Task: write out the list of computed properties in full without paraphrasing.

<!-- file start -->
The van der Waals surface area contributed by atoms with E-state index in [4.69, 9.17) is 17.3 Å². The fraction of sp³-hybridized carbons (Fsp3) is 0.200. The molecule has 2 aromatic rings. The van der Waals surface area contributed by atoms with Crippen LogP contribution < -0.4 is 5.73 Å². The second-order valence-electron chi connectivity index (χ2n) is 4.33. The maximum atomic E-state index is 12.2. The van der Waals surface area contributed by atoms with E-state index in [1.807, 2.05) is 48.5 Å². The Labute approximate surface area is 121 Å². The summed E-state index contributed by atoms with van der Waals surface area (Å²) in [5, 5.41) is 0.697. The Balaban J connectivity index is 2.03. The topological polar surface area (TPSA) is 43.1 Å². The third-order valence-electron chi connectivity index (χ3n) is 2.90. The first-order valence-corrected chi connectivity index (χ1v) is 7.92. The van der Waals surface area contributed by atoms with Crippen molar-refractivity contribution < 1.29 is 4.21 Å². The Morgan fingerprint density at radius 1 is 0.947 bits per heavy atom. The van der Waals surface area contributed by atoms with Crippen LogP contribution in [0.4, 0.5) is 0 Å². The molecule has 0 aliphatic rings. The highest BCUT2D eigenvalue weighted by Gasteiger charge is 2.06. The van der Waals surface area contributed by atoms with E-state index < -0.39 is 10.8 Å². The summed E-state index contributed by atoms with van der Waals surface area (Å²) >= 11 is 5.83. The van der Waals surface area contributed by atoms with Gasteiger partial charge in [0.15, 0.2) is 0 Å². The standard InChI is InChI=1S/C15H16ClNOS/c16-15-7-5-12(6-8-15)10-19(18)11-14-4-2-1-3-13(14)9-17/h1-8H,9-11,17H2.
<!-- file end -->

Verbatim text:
The van der Waals surface area contributed by atoms with E-state index in [4.69, 9.17) is 17.3 Å². The fraction of sp³-hybridized carbons (Fsp3) is 0.200. The molecule has 2 aromatic rings. The van der Waals surface area contributed by atoms with Crippen LogP contribution < -0.4 is 5.73 Å². The second-order valence-electron chi connectivity index (χ2n) is 4.33. The maximum atomic E-state index is 12.2. The van der Waals surface area contributed by atoms with E-state index in [1.807, 2.05) is 48.5 Å². The Labute approximate surface area is 121 Å². The summed E-state index contributed by atoms with van der Waals surface area (Å²) in [5, 5.41) is 0.697. The Balaban J connectivity index is 2.03. The topological polar surface area (TPSA) is 43.1 Å². The third-order valence-electron chi connectivity index (χ3n) is 2.90. The first-order valence-corrected chi connectivity index (χ1v) is 7.92. The van der Waals surface area contributed by atoms with Crippen molar-refractivity contribution < 1.29 is 4.21 Å². The Morgan fingerprint density at radius 1 is 0.947 bits per heavy atom. The van der Waals surface area contributed by atoms with Crippen LogP contribution in [0.4, 0.5) is 0 Å². The molecule has 0 aliphatic rings. The highest BCUT2D eigenvalue weighted by Gasteiger charge is 2.06. The van der Waals surface area contributed by atoms with E-state index < -0.39 is 10.8 Å². The summed E-state index contributed by atoms with van der Waals surface area (Å²) >= 11 is 5.83. The van der Waals surface area contributed by atoms with Gasteiger partial charge in [0.15, 0.2) is 0 Å². The standard InChI is InChI=1S/C15H16ClNOS/c16-15-7-5-12(6-8-15)10-19(18)11-14-4-2-1-3-13(14)9-17/h1-8H,9-11,17H2.